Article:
Brielle:  I think that quite a bit of white gold in the US is still made with nickel, and is just rhodium plated. That’s how I found out I’m allergic to nickel- a white gold necklace I have (which was fine initially) started giving me hives on my neck. Nickel is banned in jewelry in the EU and I think there’s a movement toward palladium white gold alloys in the US, but the majority of white gold in the US is nickel-based because it’s much cheaper.   

Post # 26
Member
3194 posts
Sugar bee
  • Wedding: October 2013

Prettysmile40:  it’s free, depending on the designer and store. i have a tacori ring and any authorized retailer will send it back to tacori for replating for absolutely free. unfortunately tacori will only allow their rings to be ‘worked on’ (including replating) at tacori headquarters, so it has to be shipped there and back once a year. it’s a little nerve-wracking, but so far no issues.

replating is where your ring is electromagnetized with rhodium. white gold is not 100% gold – it’s actually just yellow gold plated with rhodium, which is a platinum-like metal. over time your skin’s chemistry will cause a white gold ring to yellow (mine gets dingy after about a year). then you have it replated and it’s like new!

if your jeweler will do it (for free) it only takes maybe a day. but mine takes about two weeks because they’re tacori and have to be shipped to and fro. :/ if i ask mine to be done in-house or at a non-authorized retailer it 1) voids the warranty and 2) costs about $100.

Post # 27
Member
3194 posts
Sugar bee
  • Wedding: October 2013

vermonster:  i have never heard of nickel in white gold, unless it’s a shady white gold i guess…i am allergic as well and have never had trouble with white gold jewelry (including my wedding rings, which i wear every day)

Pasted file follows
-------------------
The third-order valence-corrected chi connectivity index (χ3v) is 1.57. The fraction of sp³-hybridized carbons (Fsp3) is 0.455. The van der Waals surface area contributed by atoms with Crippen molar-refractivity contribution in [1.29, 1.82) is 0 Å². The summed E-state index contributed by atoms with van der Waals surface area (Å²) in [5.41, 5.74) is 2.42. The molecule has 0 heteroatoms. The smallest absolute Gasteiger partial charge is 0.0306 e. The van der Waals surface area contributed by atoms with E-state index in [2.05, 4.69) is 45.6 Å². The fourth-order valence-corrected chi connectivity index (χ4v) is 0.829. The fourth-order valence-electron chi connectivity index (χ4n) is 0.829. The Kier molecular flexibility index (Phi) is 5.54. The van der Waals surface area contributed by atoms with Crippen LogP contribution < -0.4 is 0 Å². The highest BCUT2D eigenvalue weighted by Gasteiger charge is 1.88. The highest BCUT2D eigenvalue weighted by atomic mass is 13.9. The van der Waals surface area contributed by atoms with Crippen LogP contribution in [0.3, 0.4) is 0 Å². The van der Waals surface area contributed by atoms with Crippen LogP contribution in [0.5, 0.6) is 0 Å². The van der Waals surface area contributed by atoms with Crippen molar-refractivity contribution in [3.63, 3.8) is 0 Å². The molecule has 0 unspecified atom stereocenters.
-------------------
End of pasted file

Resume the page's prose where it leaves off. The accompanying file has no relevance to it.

Post # 28
Member
250 posts
Helper bee
  • Wedding: August 2014

I have a palladium engagement ring and wedding band (get to wear the wedding band in three months!). In the uk palladium is the same price as white gold but is part of the same ‘family’ as platinum so looks the same as platinum and wears in the same way. I had platinum for my set from my last marriage and can tell no difference between platinum and palladium just by looking at them (neither could my jeweller who initially thought my current ering was platinum until I corrected her). There is a difference in weight between the two, but how often do you weigh your rings!

If I was in your position I would 100% choose palladium over white gold. It’s harder to find but lots more jewellers stock palladium now so it’s worth looking into. I personally don’t like white gold and have friends whose rings definitely look yellowish compared to platinum/palladium, but it’s just a matter of taste.

Post # 29
Member
1150 posts
Bumble bee
  • Wedding: June 2014

TwoStatesBride:  It’s a big reason why many people choose platinum, myself included, and has been a frequent topic of discussion on the Bee! However, I would guess that your Tacori rings are made with a palladium white gold alloy. As I mentioned, there is definitely a movement away from nickel because so many people are allergic to it. 

“If the bride-to-be has an allergy to nickel, then platinum is the way to go. Nickel is often one of the white metals alloyed with yellow gold to produce white gold. Platinum, on the other hand, is purer and is considered hypoallergenic. (It may be possible, however, to find nickel-free white gold. Check with your jeweler.)”

http://www.huffingtonpost.com/ira-weissman/the-5-cs-of-white-gold-vs_b_3351028.html

http://www.foxfirejewelers.com/White-Gold.html

Post # 30
Member
3194 posts
Sugar bee
  • Wedding: October 2013

vermonster:  well how about that! they must not be made with nickel though or my skin would be freeeeaking out! haha

also at the price point these rings come at there had better not be any nickel in there… -__- lol!